Don't blame charters for district woes
By Stacy Gill Phillips
After suspending provisions of the Pennsylvania Public School Code last year, the School Reform Commission (SRC) disregarded the laws that govern its charter school oversight and moved to enforce enrollment caps on public charter schools, threatening to revoke charters for noncompliance.
West Philadelphia Achievement Charter Elementary School, an independent, community-based charter that serves 600 students, is only permitted to enroll 400 under the illegal cap proposed by the district. Acquiescing to the SRC and the School District of Philadelphia's demand would force the school's administration to select 200 students to send back to the failing neighborhood schools from which they fled.
After careful deliberation and exhausting all other options, West Philadelphia Achievement decided to take action in the Supreme Court of Pennsylvania against the SRC and the School District for illegally suspending provisions in the public school code and jeopardizing the very existence of charter schools in Philadelphia.
The drive behind our historic lawsuit is the best interests of students and families who are desperately seeking quality education. It is time that we shift the charter school conversation from the School District's bottom line back to the children of Philadelphia, where it belongs.
There are more than 60,000 students attending charter schools in the School District for a myriad of reasons, including safety concerns, crowded classrooms, and low test scores in many district schools. Charter schools tend to attract parents because of their smaller classrooms with higher teacher-student ratios and specialized curriculum to enhance student engagement.
A parent's decision to enroll a student in a charter is not made frivolously; many charter schools, including West Philadelphia Achievement, require a major commitment from families. We want to ensure that the students' home lives will help promote academic excellence at school, a concept lost in some district schools.
This close relationship between charter schools and families is based on the fact that charter schools generally begin with a push from families in the community. Parents, community leaders, and teachers recognize an educational void, and they offer a plan to help to fill it.
I was part of a charter school "push" when West Philadelphia Achievement was formed 13 years ago. Since then, the school has been a beacon of hope for parents who were interested in finding the best education for their children and who exercised public school choice.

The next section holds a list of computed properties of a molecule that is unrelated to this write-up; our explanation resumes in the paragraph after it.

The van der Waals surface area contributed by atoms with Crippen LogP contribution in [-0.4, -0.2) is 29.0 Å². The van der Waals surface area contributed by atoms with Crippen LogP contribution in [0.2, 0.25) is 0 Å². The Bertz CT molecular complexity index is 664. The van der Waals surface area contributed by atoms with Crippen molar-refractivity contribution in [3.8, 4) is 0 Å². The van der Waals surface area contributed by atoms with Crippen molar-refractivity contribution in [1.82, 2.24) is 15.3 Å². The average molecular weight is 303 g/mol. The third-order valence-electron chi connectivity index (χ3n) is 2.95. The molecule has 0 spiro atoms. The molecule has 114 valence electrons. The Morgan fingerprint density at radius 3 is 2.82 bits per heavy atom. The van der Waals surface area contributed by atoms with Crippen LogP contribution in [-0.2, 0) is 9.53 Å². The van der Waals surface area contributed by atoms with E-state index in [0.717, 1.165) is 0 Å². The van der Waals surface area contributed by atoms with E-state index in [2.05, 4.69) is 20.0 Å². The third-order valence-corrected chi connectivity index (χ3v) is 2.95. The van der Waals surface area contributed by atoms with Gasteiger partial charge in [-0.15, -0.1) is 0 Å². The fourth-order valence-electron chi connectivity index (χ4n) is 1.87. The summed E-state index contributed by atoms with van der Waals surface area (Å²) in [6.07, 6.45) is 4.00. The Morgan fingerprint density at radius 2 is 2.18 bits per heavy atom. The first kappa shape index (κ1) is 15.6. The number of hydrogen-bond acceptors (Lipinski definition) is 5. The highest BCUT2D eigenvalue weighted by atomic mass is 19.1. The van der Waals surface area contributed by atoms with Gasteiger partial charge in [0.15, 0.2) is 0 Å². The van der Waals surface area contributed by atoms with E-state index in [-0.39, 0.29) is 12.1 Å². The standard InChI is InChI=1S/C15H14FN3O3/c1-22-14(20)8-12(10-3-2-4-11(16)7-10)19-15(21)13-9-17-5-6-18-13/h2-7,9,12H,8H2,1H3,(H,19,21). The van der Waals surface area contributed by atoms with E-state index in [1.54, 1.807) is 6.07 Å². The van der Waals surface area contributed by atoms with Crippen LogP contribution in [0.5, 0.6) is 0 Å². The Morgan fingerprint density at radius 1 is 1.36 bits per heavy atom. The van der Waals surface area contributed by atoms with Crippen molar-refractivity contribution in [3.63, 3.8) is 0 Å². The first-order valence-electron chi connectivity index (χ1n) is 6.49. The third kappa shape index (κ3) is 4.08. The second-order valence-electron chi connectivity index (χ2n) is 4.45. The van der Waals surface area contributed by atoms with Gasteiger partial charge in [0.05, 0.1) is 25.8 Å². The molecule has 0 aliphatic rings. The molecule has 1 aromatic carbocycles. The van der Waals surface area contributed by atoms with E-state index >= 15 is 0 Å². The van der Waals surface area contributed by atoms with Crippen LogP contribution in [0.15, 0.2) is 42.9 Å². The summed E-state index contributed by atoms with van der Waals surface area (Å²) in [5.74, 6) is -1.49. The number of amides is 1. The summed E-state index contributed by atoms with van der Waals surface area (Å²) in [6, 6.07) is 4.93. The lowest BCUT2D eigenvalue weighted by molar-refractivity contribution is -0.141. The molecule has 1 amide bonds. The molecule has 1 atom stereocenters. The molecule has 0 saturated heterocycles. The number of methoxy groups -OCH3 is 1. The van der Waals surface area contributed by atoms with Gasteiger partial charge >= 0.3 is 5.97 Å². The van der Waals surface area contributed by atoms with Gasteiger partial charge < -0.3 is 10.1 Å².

The School District's disastrous financial situation was not caused by charter schools, and it will not be solved by stifling charter growth. To continue to make Philadelphia charters the district's scapegoat for its financial woes will only eliminate a viable - in some cases, the only - option for students to receive quality education in Philadelphia.
The district's budget deficit is based on decades of poor financial decisions, beginning in the 1970s, when the School District's budget doubled in a matter of 11 years - long before charter school legislation was passed in 1997.
To target charter school children because of the district's "unprecedented financial distress" is unfair to the parents who are working to provide their children with a quality education that some traditional neighborhood schools either cannot or will not provide. Many of our West Philadelphia Achievement parents live under the poverty line. They can't afford to send their children to a private school, but they rush around town on the bus each morning, in some cases going past their neighborhood school, to ensure their children get a quality education.
Children should not be viewed as having a per-pupil price tag on their heads that must be counted to hit a bottom line. Yet, the district refuses to allow moderate enrollment increases for independent, community-based charters, while showing preference to corporate-backed charter schools. This is not in the best interest of Philadelphia children.
Charter schools are created based on demand - the "push" - and enrollment and waiting lists grow as demand increases.
If the School District sees a need to control the growth of charter schools, then it should squash the tremendous demand from Philadelphia families by doing its job: offering a quality education to the city's children.
Rather than seek to close and stifle the growth of quality charter schools for financial gain, the School District must evaluate why it has lost so many students, fix where it went wrong, and achieve the level of excellence that will give parents a reason to return to district schools.
Stacy Gill Phillips is the CEO and co-founder of the West Philadelphia Achievement Charter Elementary School. email@example.com